The Actually Really Good Stand-Up Comedy Show Comedy Bar, Toronto ON, May 7

The Actually Really Good Stand-Up Comedy Show Comedy Bar, Toronto ON, May 7
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The Actually Really Good Stand-Up Comedy Show felt a little long because it had a whopping eight comics on the bill (and a few of them showed up late for their sets), but overall it was mostly "actually really good" like its title promised. Aside from the underdeveloped material at the end, the show was consistently funny.
 
Host and producer Michael Kolberg started the night with a few jokes about how it was difficult to stand out as a straight white male in comedy, as well as an amusing bit about how having money from an inheritance sounds excessively privileged. In addition, Kolberg talked about how no one feels sorry for old white men by telling a story about his uncle losing his drone. These premises could have easily been not relatable, but Kolberg's playful self-deprecation prevented them from sounding too elite.
 
Chris Robinson followed with some great material about his Jamaican grandmother, and the ridiculous state of modern art. Robinson's anecdote about his grandma being racist against her own race was very funny, as was his story about her light-heartedly reminding him about a brutally horrible breakup he went through. Moreover, his vision of becoming a famous photographer just to get a picture of his anus in an art gallery and watch people try to attach meaning to the image was smart and hilarious.
 
After Robinson, Brian Ward shared a series of snappy observations about the weird wishes genies must hear, how mayonnaise is never given credit in BLT sandwiches, and how cranberries are an inferior berry. Though the subjects he covered were rather innocent, his jokes stood out because they were so compact and polished.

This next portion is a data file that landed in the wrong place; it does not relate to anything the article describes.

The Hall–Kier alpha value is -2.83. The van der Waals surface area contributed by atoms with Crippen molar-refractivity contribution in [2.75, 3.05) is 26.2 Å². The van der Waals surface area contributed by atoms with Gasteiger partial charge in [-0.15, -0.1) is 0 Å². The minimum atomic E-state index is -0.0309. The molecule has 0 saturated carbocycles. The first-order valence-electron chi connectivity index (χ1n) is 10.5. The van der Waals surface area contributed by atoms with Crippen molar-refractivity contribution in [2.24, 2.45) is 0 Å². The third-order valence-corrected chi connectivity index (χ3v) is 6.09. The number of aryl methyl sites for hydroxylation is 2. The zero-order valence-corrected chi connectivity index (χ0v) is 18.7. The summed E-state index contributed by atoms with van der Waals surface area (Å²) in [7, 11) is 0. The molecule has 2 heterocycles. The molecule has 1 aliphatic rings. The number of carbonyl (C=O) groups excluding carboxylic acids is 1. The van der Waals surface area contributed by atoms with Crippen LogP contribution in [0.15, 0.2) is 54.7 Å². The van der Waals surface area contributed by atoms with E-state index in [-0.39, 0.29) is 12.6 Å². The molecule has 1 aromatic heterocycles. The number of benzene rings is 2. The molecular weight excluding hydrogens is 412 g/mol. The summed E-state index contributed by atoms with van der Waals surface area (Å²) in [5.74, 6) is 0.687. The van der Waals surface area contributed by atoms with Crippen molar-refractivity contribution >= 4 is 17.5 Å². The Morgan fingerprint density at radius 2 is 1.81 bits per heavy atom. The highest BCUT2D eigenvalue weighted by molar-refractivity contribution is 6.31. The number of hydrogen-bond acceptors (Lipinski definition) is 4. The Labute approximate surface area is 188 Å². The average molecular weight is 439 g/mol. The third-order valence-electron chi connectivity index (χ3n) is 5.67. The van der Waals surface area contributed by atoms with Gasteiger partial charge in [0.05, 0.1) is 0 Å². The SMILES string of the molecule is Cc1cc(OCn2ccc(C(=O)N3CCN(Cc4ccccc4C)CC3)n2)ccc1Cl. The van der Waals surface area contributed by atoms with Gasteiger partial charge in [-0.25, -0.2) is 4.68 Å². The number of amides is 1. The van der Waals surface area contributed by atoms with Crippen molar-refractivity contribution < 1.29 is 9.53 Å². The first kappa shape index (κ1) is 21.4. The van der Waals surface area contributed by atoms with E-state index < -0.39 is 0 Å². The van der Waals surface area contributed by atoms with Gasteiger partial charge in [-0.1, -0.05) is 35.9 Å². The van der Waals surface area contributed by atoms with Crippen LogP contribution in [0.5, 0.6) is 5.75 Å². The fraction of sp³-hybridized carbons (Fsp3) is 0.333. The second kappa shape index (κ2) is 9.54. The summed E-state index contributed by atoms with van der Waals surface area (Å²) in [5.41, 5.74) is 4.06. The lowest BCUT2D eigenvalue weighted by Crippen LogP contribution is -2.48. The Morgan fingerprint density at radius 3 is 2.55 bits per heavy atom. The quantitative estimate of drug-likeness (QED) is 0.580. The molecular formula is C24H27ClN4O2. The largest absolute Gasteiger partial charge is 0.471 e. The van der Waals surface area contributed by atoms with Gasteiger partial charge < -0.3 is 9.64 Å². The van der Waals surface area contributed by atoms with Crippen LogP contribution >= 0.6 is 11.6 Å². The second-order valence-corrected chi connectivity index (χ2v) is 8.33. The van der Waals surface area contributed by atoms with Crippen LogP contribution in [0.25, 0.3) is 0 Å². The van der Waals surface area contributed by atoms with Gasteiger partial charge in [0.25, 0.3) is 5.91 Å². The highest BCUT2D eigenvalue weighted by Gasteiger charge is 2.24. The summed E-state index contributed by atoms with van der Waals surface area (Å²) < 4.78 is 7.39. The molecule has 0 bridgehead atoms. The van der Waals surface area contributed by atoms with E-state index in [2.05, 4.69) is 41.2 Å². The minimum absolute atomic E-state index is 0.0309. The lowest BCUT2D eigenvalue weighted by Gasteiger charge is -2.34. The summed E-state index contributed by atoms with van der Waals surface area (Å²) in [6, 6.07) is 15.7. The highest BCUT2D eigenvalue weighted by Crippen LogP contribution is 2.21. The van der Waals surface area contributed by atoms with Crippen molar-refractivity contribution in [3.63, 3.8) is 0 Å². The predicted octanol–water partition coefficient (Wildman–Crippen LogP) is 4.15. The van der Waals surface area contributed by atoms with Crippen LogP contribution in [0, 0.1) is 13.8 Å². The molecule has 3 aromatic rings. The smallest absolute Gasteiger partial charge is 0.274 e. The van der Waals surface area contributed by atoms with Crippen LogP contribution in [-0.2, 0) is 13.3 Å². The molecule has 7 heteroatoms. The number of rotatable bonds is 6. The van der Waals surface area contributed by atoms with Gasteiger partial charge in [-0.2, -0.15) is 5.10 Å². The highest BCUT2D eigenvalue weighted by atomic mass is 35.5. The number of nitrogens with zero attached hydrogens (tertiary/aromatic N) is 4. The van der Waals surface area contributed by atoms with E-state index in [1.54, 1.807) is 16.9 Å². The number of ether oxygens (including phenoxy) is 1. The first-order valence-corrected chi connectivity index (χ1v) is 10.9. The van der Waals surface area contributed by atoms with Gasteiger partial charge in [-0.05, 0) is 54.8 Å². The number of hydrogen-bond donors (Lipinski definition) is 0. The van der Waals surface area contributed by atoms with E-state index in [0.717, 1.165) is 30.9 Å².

Ben Beauchemin did some wonderfully original material about how his face looks too small for his head, plus he told an equally unique narrative about how he accidentally ended up yelling at a heckler that didn't exist.
 
Andrew Barr discussed the fact that he had a widow's peak since he was 16, and told a hilarious anecdote about eating so much shrimp on an "all you can eat" day that he ended up barfing nearly whole sea creatures like he had some bizarre super power.
 
Chris Locke followed with some equally amazing material about watching a terrible home birth video with his wife while she was pregnant. His whole recounting of this video was solidly entertaining, but the best part was when Locke absurdly described the horrifying substances coming out the woman's body as a random list of items, which included receipts.
 
Ashley Moffatt and Sara Hennessey closed the show with two average sets that suffered from the same problem: both comics needed to flesh out their material with sharper writing. Moffatt comically jabbed at people who say they're from "London, Ontario" as if they could be mistaken for a British person, then strung it together with a bit with serious potential about how her Mom has been married six times. Hennessey then bounced on stage with her delightfully bubbly personality and delivered some comedy about how everyone she knows is either getting into softball or an open relationship, then told a mundane story about lying about the existence of a pizza place called Mario's in North York.